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Home :: Archive :: 2001 :: September ::
Grigori Kozintsev's Hamlet
The Shakespeare Conference: SHK 12.2149  Wednesday, 12 September 2001

From:           Mark Harris <
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Date:           Monday, 10 Sep 2001 11:56:09 -0700 (PDT)
Subject:        Grigori Kozintsev's Hamlet

I am aware that this film has been mentioned at SHAKSPER before, but I'd
like to share this post I originally wrote for another group:

For years there has a been a rumor floating around (chiefly in printed
references) that Grigori Kozintsev's 1964 Soviet version of Hamlet was
the best you would ever want to see. Now that I have seen it, I can
confirm: this is the best Hamlet you would ever want to see.

The merits are many, the demerits non-existent. The film looks great:
beautiful b-and-w cinematography, gorgeous use of the wide frame. The
art direction deserves a gold medal; the exterior sets of Elsinore
Castle in particular are staggering (I assume it was built rather than
found). The music by Shostakovich is tremendous. The cast, as Kirk
points out, is evenly strong up and down the line, and Innokenti
Smoktunovsky (who was the narrator of Tarkovsky's Mirror) is a knock-out
as Hamlet.

What is peculiarly exciting at the level of cinematic conception is
Kozintsev's division of the action into four planes, and his stress on
making as many of those planes visible in single shots as possible. The
first plane is the sea, which is omnipresent. This is most appropriate
for Hamlet; remember, Denmark is not only surrounded by water, but
interpenetrated by water (Copenhagen is essentially a lagoon). The
second plane is the mighty exterior of Elsinore Castle and the desolate
surrounding landscape. The third plane is the richly appointed castle
interior. (This castle, by the way, bears affinities to Mervyn Peake's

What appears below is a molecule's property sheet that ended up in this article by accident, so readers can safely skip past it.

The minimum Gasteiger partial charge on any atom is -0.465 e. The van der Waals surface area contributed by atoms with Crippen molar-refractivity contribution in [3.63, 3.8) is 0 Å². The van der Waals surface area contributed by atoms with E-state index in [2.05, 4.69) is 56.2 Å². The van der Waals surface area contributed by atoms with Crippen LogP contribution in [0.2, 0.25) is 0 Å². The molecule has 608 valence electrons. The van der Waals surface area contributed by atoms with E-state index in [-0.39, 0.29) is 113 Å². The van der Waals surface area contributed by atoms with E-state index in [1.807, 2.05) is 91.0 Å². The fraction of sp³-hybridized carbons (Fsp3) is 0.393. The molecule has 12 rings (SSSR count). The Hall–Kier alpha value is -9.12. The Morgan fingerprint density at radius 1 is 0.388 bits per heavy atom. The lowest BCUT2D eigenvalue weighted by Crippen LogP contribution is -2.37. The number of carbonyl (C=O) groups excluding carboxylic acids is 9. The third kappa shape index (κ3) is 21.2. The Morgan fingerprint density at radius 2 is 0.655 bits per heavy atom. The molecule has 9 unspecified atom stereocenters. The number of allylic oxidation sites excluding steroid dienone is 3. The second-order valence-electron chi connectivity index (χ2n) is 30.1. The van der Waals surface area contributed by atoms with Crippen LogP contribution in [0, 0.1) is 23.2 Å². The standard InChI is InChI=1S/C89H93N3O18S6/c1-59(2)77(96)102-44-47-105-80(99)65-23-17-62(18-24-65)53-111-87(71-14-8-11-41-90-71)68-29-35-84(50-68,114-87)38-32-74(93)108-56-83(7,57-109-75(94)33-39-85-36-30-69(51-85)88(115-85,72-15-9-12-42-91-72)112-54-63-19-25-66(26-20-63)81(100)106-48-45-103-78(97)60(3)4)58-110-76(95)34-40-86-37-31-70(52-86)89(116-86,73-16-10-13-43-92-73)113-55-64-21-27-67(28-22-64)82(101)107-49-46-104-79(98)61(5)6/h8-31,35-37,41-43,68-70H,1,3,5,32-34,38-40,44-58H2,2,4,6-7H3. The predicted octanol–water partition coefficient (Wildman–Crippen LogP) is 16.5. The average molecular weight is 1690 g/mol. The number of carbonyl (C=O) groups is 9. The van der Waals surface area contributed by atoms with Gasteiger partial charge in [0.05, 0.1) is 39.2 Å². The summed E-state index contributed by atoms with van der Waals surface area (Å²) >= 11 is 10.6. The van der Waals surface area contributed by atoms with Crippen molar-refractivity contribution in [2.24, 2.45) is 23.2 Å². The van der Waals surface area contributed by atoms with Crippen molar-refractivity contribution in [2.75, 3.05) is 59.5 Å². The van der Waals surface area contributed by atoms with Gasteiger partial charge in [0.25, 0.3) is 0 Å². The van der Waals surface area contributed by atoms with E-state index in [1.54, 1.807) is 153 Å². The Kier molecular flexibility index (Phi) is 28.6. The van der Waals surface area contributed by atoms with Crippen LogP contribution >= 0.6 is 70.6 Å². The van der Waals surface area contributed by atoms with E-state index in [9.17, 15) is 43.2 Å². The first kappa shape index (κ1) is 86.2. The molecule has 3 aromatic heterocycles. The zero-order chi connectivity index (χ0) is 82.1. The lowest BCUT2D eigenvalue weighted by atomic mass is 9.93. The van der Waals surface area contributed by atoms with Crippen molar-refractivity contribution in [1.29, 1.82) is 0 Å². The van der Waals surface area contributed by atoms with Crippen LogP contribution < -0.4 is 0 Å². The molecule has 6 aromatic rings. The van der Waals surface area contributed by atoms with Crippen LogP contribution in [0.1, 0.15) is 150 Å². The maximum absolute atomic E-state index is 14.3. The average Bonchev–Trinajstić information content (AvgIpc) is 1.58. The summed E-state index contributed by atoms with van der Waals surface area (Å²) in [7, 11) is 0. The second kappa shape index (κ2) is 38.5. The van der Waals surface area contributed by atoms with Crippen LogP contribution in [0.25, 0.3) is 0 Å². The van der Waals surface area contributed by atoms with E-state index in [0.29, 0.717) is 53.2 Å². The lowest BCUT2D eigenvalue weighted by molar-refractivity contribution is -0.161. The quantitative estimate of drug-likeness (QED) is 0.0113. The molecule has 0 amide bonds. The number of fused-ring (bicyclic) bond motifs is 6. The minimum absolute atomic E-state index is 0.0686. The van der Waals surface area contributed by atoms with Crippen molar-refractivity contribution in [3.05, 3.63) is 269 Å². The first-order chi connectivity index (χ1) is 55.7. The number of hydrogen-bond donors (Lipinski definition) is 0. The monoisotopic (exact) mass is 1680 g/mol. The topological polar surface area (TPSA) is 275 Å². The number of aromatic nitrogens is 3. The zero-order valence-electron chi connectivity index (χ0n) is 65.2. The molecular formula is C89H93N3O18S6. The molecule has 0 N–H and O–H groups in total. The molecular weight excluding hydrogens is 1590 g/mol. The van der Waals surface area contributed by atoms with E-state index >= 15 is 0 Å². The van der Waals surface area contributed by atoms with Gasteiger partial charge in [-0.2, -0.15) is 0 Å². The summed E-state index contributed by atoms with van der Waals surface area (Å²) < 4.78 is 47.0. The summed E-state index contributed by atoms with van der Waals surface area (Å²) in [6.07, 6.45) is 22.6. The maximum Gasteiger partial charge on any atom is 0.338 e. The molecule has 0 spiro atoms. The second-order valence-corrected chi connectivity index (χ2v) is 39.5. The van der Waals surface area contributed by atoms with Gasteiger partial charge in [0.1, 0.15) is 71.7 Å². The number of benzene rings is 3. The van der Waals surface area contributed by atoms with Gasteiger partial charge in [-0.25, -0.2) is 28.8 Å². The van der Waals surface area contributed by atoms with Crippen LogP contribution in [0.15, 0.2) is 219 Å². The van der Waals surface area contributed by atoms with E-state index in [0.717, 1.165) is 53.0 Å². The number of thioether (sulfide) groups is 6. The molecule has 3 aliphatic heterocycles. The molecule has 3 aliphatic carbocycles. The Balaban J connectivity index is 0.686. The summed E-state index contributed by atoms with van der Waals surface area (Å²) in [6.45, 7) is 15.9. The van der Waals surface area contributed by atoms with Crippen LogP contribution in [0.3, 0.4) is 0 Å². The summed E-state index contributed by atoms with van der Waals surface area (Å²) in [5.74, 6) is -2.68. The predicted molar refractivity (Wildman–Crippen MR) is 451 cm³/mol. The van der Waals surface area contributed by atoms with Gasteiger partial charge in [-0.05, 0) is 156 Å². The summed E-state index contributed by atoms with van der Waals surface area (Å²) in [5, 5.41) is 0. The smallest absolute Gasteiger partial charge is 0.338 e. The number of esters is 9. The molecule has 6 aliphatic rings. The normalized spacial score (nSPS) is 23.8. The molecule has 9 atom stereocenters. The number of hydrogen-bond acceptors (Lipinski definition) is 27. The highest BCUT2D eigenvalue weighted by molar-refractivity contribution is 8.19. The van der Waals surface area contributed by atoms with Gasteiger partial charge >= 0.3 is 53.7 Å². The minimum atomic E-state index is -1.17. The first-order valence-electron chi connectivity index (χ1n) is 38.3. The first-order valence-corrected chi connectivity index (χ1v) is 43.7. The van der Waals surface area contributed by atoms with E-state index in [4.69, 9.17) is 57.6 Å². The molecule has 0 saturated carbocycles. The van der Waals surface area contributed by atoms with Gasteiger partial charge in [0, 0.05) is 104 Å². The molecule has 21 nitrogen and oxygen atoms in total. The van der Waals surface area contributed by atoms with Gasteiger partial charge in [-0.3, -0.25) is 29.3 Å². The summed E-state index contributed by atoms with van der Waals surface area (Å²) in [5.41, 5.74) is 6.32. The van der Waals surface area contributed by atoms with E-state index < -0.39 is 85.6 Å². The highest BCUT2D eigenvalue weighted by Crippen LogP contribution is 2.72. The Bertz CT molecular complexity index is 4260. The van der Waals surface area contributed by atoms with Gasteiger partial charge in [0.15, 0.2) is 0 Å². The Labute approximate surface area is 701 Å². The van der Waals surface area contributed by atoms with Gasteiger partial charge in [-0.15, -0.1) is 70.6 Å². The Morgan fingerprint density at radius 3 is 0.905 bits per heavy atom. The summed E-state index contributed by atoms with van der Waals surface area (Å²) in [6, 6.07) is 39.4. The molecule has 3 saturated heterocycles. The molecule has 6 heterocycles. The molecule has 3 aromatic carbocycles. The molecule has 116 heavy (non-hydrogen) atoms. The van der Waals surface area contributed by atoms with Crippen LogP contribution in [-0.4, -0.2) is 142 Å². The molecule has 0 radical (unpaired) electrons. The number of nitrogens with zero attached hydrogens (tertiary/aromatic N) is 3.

Gormenghast; Peake was strongly influenced by Shakespeare's play.) The
fourth plane is the minds of the characters, as revealed in monologues,
asides, facial expressions (some of the monologues are handled as
voiceovers).  The relations between these four planes are frequently
breathtaking - witness the staging of the play-within-a-play on an
outdoor stage, at night, with the roiling ocean as backdrop. You believe
in the spatial connection between the interiors and the exterior; you
could practically draw a diagram of the castle. Kozintsev has entirely
solved the proscenium arch problem; there is not a trace of staginess
here.

The pace is stately, ceremonial, with sudden stabs of action. I loved
the closing sequence: Hamlet's body is borne on a bier, and Kozintsev
takes all the time he needs to end the movie on a note of awe. This is
properly tragic, and I am not surprised to learn that the clearly
thoughtful Kozintsev wrote a book about Shakespeare (which was
translated into English): Shakespeare: Time and Conscience.

Kozintsev was born in 1905, and after some early film successes he made
only three features in the last twenty years of his life (though I'm
betting he did a lot of stage direction as well). All were adaptations
of classics: Hamlet, Don Quixote, King Lear.  (Kozintsev's writings on
Lear were also translated into English as King Lear: The Space of
Tragedy - The Diary of a Film Director.)

Mark R. Harris

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